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Monday, 28 October 2019

Dying experiments. A case study

Dr Lukas Mairhofer will present the case of a dying quantum physics experiment, the Kapitza-Dirac-Talbot-Lau interferometer for molecules of the Vienna QuantumNanoPhyiscs group

Event Time
28 Oct 15:30 - 28 Oct 16:30
Event Location
Room 9.041, Alliance Manchester Business School, Booth Street West, Manchester, M15 6PB
Event Type

Working experiments are the exception rather than the rule. Experimental setups seem to be broken pretty much all the time, and building, aligning, maintaining and repairing the apparatus form a much larger part of laboratory work then actual measurements.  Faults and failures of technical instruments increase over time, limiting the lifetime of experimental setups. The fragility of the apparatus exhibits the multitude of agencies contributing to an observation. These agencies act on cultural, social, material and political levels.

Here I will present the case of a dying quantum physics experiment, the Kapitza-Dirac-Talbot-Lau interferometer for molecules of the Vienna QuantumNanoPhyiscs group. This outstanding interferometer currently holds the world record for the largest particles exhibiting quantum delocalization and superposition, demonstrated by producing a nano-structured fringe pattern of these molecules.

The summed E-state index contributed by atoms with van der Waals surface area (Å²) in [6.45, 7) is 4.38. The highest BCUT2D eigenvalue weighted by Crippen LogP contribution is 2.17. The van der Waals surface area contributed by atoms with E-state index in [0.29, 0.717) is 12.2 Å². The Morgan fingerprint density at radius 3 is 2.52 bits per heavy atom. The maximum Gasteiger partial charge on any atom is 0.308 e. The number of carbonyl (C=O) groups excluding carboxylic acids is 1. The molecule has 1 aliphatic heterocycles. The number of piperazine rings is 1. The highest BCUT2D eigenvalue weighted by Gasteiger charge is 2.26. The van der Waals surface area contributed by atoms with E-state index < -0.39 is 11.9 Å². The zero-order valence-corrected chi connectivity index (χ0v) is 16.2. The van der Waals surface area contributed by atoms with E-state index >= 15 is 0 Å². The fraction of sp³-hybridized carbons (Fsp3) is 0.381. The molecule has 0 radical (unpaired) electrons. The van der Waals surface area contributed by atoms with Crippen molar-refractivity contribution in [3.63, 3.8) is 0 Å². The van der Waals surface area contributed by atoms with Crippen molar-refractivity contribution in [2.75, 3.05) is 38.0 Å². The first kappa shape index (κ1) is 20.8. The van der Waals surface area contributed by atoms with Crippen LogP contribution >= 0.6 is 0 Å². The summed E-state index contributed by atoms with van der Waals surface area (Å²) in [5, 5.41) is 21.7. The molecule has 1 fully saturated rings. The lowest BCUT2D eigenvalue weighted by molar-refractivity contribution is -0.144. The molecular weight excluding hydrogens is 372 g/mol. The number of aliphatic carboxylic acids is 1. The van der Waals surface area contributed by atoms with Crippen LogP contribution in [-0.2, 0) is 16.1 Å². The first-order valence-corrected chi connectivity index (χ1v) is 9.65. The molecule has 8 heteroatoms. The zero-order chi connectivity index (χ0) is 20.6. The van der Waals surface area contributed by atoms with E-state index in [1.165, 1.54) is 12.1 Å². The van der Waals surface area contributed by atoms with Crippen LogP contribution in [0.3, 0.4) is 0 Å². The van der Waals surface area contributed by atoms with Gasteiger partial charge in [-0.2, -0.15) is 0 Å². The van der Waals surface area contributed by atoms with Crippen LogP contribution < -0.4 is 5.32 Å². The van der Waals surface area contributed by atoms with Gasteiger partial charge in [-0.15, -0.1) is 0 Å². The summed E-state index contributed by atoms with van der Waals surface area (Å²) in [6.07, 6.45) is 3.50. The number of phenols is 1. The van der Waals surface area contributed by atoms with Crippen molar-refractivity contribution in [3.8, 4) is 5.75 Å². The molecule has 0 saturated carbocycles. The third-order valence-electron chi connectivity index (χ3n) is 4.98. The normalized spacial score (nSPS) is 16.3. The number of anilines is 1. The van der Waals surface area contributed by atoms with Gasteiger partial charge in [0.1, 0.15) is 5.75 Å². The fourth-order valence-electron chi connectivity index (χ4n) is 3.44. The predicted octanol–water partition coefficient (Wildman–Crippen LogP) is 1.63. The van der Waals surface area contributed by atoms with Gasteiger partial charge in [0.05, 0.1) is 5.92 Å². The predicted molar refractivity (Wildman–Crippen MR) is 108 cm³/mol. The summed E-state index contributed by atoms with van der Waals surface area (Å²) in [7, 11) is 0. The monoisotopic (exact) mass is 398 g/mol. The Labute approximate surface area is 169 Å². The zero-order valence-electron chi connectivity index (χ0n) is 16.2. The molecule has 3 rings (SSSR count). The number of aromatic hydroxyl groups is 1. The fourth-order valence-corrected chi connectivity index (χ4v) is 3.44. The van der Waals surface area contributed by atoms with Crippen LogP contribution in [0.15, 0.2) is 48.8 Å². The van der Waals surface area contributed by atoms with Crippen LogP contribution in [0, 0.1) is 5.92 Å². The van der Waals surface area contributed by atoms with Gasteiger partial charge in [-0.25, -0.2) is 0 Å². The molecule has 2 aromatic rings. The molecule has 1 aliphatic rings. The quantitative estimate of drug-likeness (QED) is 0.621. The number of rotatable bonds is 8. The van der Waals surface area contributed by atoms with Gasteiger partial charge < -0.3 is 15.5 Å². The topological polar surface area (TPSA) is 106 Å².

I will discuss the lifecycle of the experiment and how it was shaped by funding, career interests and inherent limitations of the apparatus. Its performance decreased significantly after about ten years of successful operation, and the interference fringes began to fade. This becomes clearly visible when taking a look at the number of publications the experiment yielded. The failure of the apparatus triggered intense social conflicts within the group, driven by questions of power and differences in culture as well as experimental practice, but also influenced by external political pressure. Over a period of two years parts were exchanged and the interferometer realigned, giving insight into the interdependence of the material practices and the status of the interference-pattern as artifact. Finally it was declared dead and bid farewell with funeral rites.

Lukas Mairhofer is a experimental physicist and philosopher of science, holding PhDs in both disciplines. His research focuses on philosophical issues of modern physics, social conditions of experiments and the cultural impact of quantum mechanics.

He studied at the University of Vienna complemented by semesters abroad at Jawarhalal Nehru University, the University of Helsinki, UC Berkeley and the University of Konstanz as well as a secondment at the AEGIS collaboration at CERN. His research was supported by fellowships at the Internationale Forschungszentrum Kulturwissenschaften (Vienna) and the graduate schools "Das Reale in der Kultur der Moderne (Konstanz) as well as "Complex Quantum Systems" (Vienna). His thesis on "Bertolt Brecht's interference with Quantum Physics" won the doc.award 2015. Currently he is fellow of the MECS at Leuphana University L√ľneburg.

Refreshments will be available 15 minutes prior to the start of the event.